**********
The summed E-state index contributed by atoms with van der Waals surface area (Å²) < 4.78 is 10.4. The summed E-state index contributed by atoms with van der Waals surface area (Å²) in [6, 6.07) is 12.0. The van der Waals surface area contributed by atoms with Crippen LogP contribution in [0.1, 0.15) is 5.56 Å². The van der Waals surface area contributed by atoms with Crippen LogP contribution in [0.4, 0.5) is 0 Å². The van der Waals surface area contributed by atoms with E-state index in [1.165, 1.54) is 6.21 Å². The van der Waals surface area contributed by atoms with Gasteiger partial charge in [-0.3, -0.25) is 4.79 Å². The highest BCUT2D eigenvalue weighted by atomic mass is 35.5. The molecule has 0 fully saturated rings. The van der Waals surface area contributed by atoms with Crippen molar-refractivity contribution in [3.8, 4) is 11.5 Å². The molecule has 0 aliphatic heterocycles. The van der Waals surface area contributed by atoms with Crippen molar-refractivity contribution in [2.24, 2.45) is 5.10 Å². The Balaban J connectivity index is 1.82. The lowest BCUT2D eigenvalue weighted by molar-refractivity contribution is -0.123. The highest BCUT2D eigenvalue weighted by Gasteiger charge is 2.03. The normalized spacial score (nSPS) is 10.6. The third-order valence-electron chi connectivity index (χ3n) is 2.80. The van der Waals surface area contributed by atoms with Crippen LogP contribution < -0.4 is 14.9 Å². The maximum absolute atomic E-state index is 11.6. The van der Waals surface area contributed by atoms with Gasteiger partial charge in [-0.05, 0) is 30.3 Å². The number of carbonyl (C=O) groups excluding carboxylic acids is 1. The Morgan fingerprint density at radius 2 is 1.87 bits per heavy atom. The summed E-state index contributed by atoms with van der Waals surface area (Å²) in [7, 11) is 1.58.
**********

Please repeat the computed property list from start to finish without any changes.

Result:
The summed E-state index contributed by atoms with van der Waals surface area (Å²) < 4.78 is 10.4. The summed E-state index contributed by atoms with van der Waals surface area (Å²) in [6, 6.07) is 12.0. The van der Waals surface area contributed by atoms with Crippen LogP contribution in [0.1, 0.15) is 5.56 Å². The van der Waals surface area contributed by atoms with Crippen LogP contribution in [0.4, 0.5) is 0 Å². The van der Waals surface area contributed by atoms with E-state index in [1.165, 1.54) is 6.21 Å². The van der Waals surface area contributed by atoms with Gasteiger partial charge in [-0.3, -0.25) is 4.79 Å². The highest BCUT2D eigenvalue weighted by atomic mass is 35.5. The molecule has 0 fully saturated rings. The van der Waals surface area contributed by atoms with Crippen molar-refractivity contribution in [3.8, 4) is 11.5 Å². The molecule has 0 aliphatic heterocycles. The van der Waals surface area contributed by atoms with Crippen molar-refractivity contribution in [2.24, 2.45) is 5.10 Å². The Balaban J connectivity index is 1.82. The lowest BCUT2D eigenvalue weighted by molar-refractivity contribution is -0.123. The highest BCUT2D eigenvalue weighted by Gasteiger charge is 2.03. The normalized spacial score (nSPS) is 10.6. The third-order valence-electron chi connectivity index (χ3n) is 2.80. The van der Waals surface area contributed by atoms with Crippen LogP contribution < -0.4 is 14.9 Å². The maximum absolute atomic E-state index is 11.6. The van der Waals surface area contributed by atoms with Gasteiger partial charge in [-0.05, 0) is 30.3 Å². The number of carbonyl (C=O) groups excluding carboxylic acids is 1. The Morgan fingerprint density at radius 2 is 1.87 bits per heavy atom. The summed E-state index contributed by atoms with van der Waals surface area (Å²) in [7, 11) is 1.58.